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In 1903, W.E.B. DuBois wrote in "The Souls of Black Folk" that Black people gave America distinct gifts that no one else offered. In his text, he identified these gifts as song, brawn, and spirit. He concluded his observations by asking, "Would America have been America without her Negro People?" One hundred years later, it is still unclear how we would go about answering this question as it related to The Johns Hopkins University. What is it that Black folk as a people, distinct from select individuals, have offered to make Johns Hopkins University and the university community what it is today? What is it that we offer that others do not? And how do these contributions help the Johns Hopkins University (JHU) to become the institution we would like it to be?

This initiative was launched in January 2003 with the goal of beginning this type of analysis by collecting the stories of African Americans associated with the Johns Hopkins Institutions as a whole. Our mission is thus two-fold. First, we aim to assess the contribution of African Americans on our campuses that makes their presence indispensable. Second, the project also works to synthesize and integrate these identified contributions and to explore what makes them unique and essential.

Planning for the project began when then Black Student Union (BSU) President, April Land, approached Eisenhower Library staff member Joyce Mason to inquire about the Library's plans to celebrate Black History Month.  Ms. Mason then conferred with Sharon and John Morris and the idea of students participating in an on-going project focusing on contributions of African Americans to Hopkins was born.  A multi-disciplinary project committee composed of members from the Black Faculty and Staff Association, the Black student Union, the Fred Scott Brigade, the Society of Black Alumni, the History Department and the Milton S. Eisenhower Library was formed to guide the project.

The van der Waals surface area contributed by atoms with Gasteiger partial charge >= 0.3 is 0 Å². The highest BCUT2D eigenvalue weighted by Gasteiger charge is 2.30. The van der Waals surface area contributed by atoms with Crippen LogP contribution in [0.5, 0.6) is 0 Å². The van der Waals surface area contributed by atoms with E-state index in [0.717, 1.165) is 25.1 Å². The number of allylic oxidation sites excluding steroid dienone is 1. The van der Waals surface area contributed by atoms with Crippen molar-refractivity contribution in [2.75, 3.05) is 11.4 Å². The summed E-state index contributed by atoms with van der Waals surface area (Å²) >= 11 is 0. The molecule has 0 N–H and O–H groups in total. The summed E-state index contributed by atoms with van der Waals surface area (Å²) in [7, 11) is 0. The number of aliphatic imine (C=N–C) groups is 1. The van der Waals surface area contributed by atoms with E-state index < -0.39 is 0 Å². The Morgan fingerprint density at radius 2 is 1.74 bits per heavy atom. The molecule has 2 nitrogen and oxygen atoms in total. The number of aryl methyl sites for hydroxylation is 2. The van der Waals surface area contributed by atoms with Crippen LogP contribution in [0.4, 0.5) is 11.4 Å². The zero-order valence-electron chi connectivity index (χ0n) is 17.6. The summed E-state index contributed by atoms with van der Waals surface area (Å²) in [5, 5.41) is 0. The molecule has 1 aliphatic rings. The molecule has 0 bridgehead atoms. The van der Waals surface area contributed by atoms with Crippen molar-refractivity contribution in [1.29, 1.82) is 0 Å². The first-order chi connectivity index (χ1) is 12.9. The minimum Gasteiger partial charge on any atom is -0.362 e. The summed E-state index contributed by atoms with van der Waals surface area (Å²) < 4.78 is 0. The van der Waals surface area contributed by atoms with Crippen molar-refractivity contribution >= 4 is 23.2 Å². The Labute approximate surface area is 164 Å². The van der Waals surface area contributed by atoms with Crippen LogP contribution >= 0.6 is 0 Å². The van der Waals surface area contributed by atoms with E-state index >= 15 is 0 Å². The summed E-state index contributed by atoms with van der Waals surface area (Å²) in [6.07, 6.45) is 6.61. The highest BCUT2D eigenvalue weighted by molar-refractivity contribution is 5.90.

Since 2003, each semester JHU undergraduates who have applied and been selected by the Project Committee undertake a three-credit independent study. Under the direction of a faculty advisor, with guidance from the Librarians and a multi-departmental Planning Committee, the students each select a topic, conduct primary research, including oral histories an archival research when applicable. Each student then writes a scholarly paper or develops a multimedia, digital project presenting their research. These projects are then included as part of this growing online exhibition.

For additional details, see:

article published in The Johns Hopkins Magazine, April 2005.

article published in JHU Arts & Sciences Magazine, Spring 2008




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